• 2019 Greenville, SC

BMW CCA Club Racing

The BMW CCA organizes and oversees the BMW CCA Club Racing series, one of the largest single-marque amateur racing series in the United States. Begun in 1995, BMW CCA Club Racing has grown to nearly 50 races annually, organized by region, with more than a dozen classes for different models and levels of modification.[7]


Techfest is not currently an active program. The BMW CCA Techfest was a national three- to four-day gathering of Club members and BMW technical experts and vendors. Techfest presented lectures, panels, and technical instruction workshops aimed at informing BMW owners on advanced repair and maintenance techniques, and also provided a forum for independent service providers and aftermarket vendors to show off their wares and services. Techfest 2003 was held in the Los Angeles, California area. Techfest 2004 was in Reston, Virginia. There was no event in 2005. In 2006, Techfest was hosted in St. Louis, Missouri. The last Techfest was held in 2007 in Tacoma, Washington.[8]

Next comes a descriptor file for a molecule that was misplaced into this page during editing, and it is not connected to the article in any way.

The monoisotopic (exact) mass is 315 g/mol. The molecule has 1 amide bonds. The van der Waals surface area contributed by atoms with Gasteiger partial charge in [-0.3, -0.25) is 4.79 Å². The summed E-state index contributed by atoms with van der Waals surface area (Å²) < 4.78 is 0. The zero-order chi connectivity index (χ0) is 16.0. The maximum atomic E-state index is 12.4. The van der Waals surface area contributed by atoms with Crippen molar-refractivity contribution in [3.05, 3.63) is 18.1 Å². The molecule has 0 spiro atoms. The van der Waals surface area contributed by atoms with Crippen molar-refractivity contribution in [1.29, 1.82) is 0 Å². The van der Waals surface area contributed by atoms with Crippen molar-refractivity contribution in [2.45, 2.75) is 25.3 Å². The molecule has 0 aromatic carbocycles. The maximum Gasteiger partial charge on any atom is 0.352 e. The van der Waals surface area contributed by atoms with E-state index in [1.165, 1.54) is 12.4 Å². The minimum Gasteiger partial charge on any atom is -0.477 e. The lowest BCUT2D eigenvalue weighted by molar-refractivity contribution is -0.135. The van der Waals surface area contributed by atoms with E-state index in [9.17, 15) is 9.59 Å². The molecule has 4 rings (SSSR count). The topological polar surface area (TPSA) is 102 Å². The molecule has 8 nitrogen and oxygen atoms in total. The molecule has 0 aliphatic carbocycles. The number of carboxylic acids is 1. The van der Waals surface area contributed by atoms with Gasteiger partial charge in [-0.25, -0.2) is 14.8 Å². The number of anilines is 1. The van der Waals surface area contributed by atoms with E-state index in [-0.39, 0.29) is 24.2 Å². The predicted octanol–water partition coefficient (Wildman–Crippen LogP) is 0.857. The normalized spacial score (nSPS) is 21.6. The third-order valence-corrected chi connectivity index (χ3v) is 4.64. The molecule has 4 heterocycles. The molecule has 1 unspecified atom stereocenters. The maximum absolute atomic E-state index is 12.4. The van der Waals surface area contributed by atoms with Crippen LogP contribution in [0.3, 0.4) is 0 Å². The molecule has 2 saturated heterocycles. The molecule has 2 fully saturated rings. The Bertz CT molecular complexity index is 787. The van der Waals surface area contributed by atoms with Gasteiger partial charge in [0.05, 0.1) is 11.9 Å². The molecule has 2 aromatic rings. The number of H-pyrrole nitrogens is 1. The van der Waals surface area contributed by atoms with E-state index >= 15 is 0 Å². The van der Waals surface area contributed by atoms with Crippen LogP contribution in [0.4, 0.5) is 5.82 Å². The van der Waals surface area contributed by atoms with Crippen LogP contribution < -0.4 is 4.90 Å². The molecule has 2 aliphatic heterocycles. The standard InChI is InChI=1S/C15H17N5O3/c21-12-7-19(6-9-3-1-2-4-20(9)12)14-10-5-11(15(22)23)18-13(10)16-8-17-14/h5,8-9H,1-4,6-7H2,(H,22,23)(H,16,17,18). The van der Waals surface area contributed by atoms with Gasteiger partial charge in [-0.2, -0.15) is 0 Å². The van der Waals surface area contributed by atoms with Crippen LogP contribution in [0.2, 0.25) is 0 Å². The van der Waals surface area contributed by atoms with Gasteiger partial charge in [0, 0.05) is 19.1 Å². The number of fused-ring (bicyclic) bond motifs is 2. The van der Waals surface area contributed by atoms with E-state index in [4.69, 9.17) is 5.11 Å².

Techfest was the successor to the long-running Gateway Tech, which was held annually by the Saint Louis BMW Club, a BMW CCA chapter, starting in 1982. Although it was presented by the St. Louis chapter and staffed mostly by volunteers from that chapter, and remained a chapter event, Gateway Tech eventually became sanctioned as a regional event by BMW CCA. Gateway Tech was always held in the St. Louis, Missouri area, but attendees came from all over the United States. The last Gateway Tech under that name was held in 2002. For 2006, Gateway Tech's successor event, Techfest, returned the gathering to its roots in St. Louis, Missouri.


  1. ^ "Roundel Media Kit". BMW CCA. Archived from the original on 10 March 2008. Retrieved 2008-03-11.
  2. ^ "CCA/ACA History". BMW CCA Puget Sound Chapter. Archived from the original on 2008-05-03. Retrieved 2008-03-11.
  3. ^ "BMW CCA FAQ (old)". Archived from the original on 8 March 2008. Retrieved 2008-03-11.
  4. ^ Wray, Roger (April 2014). "Birth of a Chapter". Roundel: 73–74.
  5. ^ "BMW CCA Foundation History". BMW CCA Foundation. Archived from the original on 2008-07-24. Retrieved 2008-03-11.
  6. ^ Brown, Curt (2008-02-17). "Stopping Teen Deaths on the Road". Minneapolis Star Tribune. Archived from the original on 4 March 2008. Retrieved 2008-03-11.
  7. ^ Gilbert, Mike (2007-02-15). "About BMW CCA club racing and Spec E36". RaceFaan. Retrieved 2008-03-11.
  8. ^ "Techfest 2007 Details". Retrieved 2008-03-11.[permanent dead link]

External links

This page was last edited on 1 February 2021, at 20:30